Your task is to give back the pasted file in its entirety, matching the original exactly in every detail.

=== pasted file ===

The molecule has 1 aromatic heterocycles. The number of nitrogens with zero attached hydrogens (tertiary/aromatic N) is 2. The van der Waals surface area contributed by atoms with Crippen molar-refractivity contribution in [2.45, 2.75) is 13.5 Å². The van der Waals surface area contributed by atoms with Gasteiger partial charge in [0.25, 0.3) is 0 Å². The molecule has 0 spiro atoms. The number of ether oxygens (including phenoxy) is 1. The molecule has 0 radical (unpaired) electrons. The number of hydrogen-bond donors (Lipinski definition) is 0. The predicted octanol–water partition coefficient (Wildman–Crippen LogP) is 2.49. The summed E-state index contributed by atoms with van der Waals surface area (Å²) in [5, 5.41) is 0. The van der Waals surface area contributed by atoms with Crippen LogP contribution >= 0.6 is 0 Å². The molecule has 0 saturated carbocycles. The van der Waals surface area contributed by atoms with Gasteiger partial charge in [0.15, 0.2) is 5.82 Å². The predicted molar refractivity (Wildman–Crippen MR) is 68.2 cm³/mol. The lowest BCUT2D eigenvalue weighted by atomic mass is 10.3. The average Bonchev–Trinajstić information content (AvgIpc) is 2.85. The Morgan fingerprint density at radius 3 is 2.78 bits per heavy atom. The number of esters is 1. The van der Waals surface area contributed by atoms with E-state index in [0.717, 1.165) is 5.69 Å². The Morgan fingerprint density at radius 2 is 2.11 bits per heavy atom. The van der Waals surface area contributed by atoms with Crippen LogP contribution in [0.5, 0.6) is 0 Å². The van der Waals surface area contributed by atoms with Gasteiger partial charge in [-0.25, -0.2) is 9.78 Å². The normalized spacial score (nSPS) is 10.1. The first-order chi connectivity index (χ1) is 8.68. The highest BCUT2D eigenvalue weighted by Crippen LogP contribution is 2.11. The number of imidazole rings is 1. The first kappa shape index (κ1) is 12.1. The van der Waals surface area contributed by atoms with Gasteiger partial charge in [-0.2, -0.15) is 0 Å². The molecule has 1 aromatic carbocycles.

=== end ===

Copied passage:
The molecule has 1 aromatic heterocycles. The number of nitrogens with zero attached hydrogens (tertiary/aromatic N) is 2. The van der Waals surface area contributed by atoms with Crippen molar-refractivity contribution in [2.45, 2.75) is 13.5 Å². The van der Waals surface area contributed by atoms with Gasteiger partial charge in [0.25, 0.3) is 0 Å². The molecule has 0 spiro atoms. The number of ether oxygens (including phenoxy) is 1. The molecule has 0 radical (unpaired) electrons. The number of hydrogen-bond donors (Lipinski definition) is 0. The predicted octanol–water partition coefficient (Wildman–Crippen LogP) is 2.49. The summed E-state index contributed by atoms with van der Waals surface area (Å²) in [5, 5.41) is 0. The van der Waals surface area contributed by atoms with Crippen LogP contribution >= 0.6 is 0 Å². The molecule has 0 saturated carbocycles. The van der Waals surface area contributed by atoms with Gasteiger partial charge in [0.15, 0.2) is 5.82 Å². The predicted molar refractivity (Wildman–Crippen MR) is 68.2 cm³/mol. The lowest BCUT2D eigenvalue weighted by atomic mass is 10.3. The average Bonchev–Trinajstić information content (AvgIpc) is 2.85. The Morgan fingerprint density at radius 3 is 2.78 bits per heavy atom. The number of esters is 1. The van der Waals surface area contributed by atoms with E-state index in [0.717, 1.165) is 5.69 Å². The Morgan fingerprint density at radius 2 is 2.11 bits per heavy atom. The van der Waals surface area contributed by atoms with Crippen LogP contribution in [0.5, 0.6) is 0 Å². The van der Waals surface area contributed by atoms with Gasteiger partial charge in [-0.25, -0.2) is 9.78 Å². The normalized spacial score (nSPS) is 10.1. The first-order chi connectivity index (χ1) is 8.68. The highest BCUT2D eigenvalue weighted by Crippen LogP contribution is 2.11. The number of imidazole rings is 1. The first kappa shape index (κ1) is 12.1. The van der Waals surface area contributed by atoms with Gasteiger partial charge in [-0.2, -0.15) is 0 Å². The molecule has 1 aromatic carbocycles.